I ,Pastor Davies, am the organizing pastor of Grace Presbyterian Church in Metairie. I grew up in suburban New Orleans, Metairie. I had a Roman Catholic father and a Presbyterian mother. After my First Communion in the Roman Catholic church, the rest of my growing-up years were in a liberal Presbyterian church.
I attended a Roman Catholic high school and began to wonder about spiritual things. I became perplexed. I decided to attend a Presbyterian college and chose Belhaven College in Jackson, MS. I became a Christian in my freshman year under the ministry of Donald Patterson of First Presbyterian.
Many churches in Presbyterianism were unhappy. The unhealthy liberal direction of the Presbyterian Church in the United States continued to grow. First Presbyterian in Jackson was no exception. In December of 1973, my first year at Reformed Theological Seminary in Jackson, the Presbyterian Church in America was born. I looked to see if any congregations in the New Orleans area voted to join the new church. To my surprise, none did.
At its inception, the newly-formed PCA put each one of its four committees in different southern cities. Mission to North America was in Jackson. I went to see the coordinator, Larry Mills, and asked if he would send someone to establish a church in my home town. He challenged me to come back home and seed a new church. My new bride Molly and I came to New Orleans in the summer of 1975.
Two building programs later our church had a thriving ministry. We exceeded our budget in giving, contributed to missions, and sent a mission team to Mexico and had a full-time youth director. Our sanctuary was full most Sundays. I never took any of this for granted but thanked God for His faithfulness to us.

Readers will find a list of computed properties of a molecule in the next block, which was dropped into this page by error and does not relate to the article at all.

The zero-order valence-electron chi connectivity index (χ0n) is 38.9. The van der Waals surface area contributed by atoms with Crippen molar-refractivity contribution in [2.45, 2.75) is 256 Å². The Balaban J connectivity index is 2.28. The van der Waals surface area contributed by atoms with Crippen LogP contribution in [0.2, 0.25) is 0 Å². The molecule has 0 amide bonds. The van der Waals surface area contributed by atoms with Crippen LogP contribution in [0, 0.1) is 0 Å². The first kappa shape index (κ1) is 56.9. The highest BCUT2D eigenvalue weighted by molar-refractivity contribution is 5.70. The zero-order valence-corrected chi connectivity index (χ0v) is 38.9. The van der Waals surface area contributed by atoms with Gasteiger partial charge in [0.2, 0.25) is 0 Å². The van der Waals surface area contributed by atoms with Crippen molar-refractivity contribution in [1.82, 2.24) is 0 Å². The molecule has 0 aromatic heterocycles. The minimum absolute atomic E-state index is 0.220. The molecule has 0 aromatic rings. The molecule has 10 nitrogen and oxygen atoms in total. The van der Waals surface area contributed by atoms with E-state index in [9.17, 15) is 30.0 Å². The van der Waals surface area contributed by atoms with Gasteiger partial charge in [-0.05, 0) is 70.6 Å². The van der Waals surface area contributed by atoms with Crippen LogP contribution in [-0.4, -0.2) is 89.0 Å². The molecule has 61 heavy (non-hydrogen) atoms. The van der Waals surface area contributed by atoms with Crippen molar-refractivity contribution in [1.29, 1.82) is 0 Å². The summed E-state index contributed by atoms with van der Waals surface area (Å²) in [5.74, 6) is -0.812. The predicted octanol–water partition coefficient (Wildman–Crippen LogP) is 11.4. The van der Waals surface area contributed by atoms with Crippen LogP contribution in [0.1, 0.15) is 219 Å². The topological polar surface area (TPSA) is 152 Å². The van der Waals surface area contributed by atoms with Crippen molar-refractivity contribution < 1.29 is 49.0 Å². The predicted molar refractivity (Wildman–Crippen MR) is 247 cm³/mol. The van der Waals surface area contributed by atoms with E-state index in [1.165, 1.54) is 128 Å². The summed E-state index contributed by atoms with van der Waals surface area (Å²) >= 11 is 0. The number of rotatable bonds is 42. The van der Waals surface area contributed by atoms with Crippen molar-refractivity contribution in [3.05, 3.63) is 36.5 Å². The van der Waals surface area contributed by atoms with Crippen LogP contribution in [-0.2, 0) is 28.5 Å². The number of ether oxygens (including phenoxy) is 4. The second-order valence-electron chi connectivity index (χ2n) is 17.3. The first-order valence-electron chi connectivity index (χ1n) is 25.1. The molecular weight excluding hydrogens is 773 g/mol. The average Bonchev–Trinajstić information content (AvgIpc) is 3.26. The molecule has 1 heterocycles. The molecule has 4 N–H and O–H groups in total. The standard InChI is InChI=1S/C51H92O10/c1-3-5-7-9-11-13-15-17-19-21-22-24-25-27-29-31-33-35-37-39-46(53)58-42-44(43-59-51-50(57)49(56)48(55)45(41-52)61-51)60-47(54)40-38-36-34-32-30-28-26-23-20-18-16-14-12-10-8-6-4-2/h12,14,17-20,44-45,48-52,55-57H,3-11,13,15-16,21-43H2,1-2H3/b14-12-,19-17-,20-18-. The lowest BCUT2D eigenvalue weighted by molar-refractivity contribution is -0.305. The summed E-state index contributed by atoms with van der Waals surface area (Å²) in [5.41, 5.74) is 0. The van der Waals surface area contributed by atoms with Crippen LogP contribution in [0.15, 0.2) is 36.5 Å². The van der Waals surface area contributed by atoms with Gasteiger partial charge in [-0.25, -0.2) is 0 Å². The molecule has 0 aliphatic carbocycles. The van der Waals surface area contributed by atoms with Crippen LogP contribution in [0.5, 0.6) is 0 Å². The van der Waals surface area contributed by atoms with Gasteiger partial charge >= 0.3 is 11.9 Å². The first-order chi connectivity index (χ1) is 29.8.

In August of 2005, Hurricane Katrina was heading our way. I was in denial until the day before the storm came. For the first time in my life, my family and I evacuated. Keeping up with things on the internet and seeing the flooding and the fires and the looting, we wondered how much worse things would become.
In three weeks we came home after permission. We had many, many questions. Did our church building survive the storm? How many people in the congregation flooded? Who would stay and who would leave? The perfect storm hit Grace Presbyterian. The families upset with our church’s direction either left or moved. Other key families decided to move saying that they could not face another Katrina. The storm cut our membership and attendance by half. I wondered what do we as a church do? What do I as the pastor do? I was downcast and frustrated. I asked why Lord?
In October 2008 three years after the storm, I summoned our congregation. At prayer time in our evening worship service, I asked the Lord for clear direction in our church’s future ministry. A month later, some members of the local Pentecostal Church which flooded due to Katrina, had a dilemma. Their congregation was meeting in a day care center near our church. They wanted a permanent facility but did not feel as though the Lord wanted them to enter into a building program. They searched the community for a church facility to buy but were not satisfied with the condition of the buildings they saw. They approached us, and liking the appearance of our properties and facilities, asked if they could purchase our building. We were not even thinking of selling! We had the building and property appraised at $1.7 million. They offered us $3 million cash if we would sell them our church building. How often does that happen? I remembered our prayer meeting that October night in 2008.
We moved four miles from that location with a new building. It was more property and had greater visibility than the location on West Esplanade Avenue. We moved into our new facility on Easter Sunday, 2010. What a blessing! We are still not the size we were before Katrina. However, we are a healthy, growing congregation with a new mission on the western side of town.